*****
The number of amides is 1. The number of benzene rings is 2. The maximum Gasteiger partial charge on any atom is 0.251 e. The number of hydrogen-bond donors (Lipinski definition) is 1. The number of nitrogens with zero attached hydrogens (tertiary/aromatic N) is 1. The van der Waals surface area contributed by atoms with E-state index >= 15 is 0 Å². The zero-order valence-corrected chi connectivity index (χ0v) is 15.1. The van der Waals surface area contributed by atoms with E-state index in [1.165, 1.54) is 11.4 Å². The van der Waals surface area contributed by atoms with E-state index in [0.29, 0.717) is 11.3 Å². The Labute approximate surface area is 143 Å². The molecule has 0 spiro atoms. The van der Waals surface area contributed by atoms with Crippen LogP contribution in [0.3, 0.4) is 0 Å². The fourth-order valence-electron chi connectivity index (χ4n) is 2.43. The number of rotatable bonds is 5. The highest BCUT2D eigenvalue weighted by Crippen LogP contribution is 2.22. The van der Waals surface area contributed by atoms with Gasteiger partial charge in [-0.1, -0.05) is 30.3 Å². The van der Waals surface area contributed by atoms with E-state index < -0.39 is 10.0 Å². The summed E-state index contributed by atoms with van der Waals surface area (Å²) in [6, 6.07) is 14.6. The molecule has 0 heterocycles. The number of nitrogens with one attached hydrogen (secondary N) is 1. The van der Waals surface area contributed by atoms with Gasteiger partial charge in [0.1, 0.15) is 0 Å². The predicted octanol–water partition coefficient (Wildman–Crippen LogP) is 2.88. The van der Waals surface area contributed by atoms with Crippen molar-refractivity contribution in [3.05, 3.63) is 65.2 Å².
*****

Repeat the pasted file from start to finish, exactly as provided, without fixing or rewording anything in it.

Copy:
The number of amides is 1. The number of benzene rings is 2. The maximum Gasteiger partial charge on any atom is 0.251 e. The number of hydrogen-bond donors (Lipinski definition) is 1. The number of nitrogens with zero attached hydrogens (tertiary/aromatic N) is 1. The van der Waals surface area contributed by atoms with E-state index >= 15 is 0 Å². The zero-order valence-corrected chi connectivity index (χ0v) is 15.1. The van der Waals surface area contributed by atoms with E-state index in [1.165, 1.54) is 11.4 Å². The van der Waals surface area contributed by atoms with E-state index in [0.29, 0.717) is 11.3 Å². The Labute approximate surface area is 143 Å². The molecule has 0 spiro atoms. The van der Waals surface area contributed by atoms with Crippen LogP contribution in [0.3, 0.4) is 0 Å². The fourth-order valence-electron chi connectivity index (χ4n) is 2.43. The number of rotatable bonds is 5. The highest BCUT2D eigenvalue weighted by Crippen LogP contribution is 2.22. The van der Waals surface area contributed by atoms with Gasteiger partial charge in [-0.1, -0.05) is 30.3 Å². The van der Waals surface area contributed by atoms with E-state index < -0.39 is 10.0 Å². The summed E-state index contributed by atoms with van der Waals surface area (Å²) in [6, 6.07) is 14.6. The molecule has 0 heterocycles. The number of nitrogens with one attached hydrogen (secondary N) is 1. The van der Waals surface area contributed by atoms with Gasteiger partial charge in [0.1, 0.15) is 0 Å². The predicted octanol–water partition coefficient (Wildman–Crippen LogP) is 2.88. The van der Waals surface area contributed by atoms with Crippen molar-refractivity contribution in [3.05, 3.63) is 65.2 Å².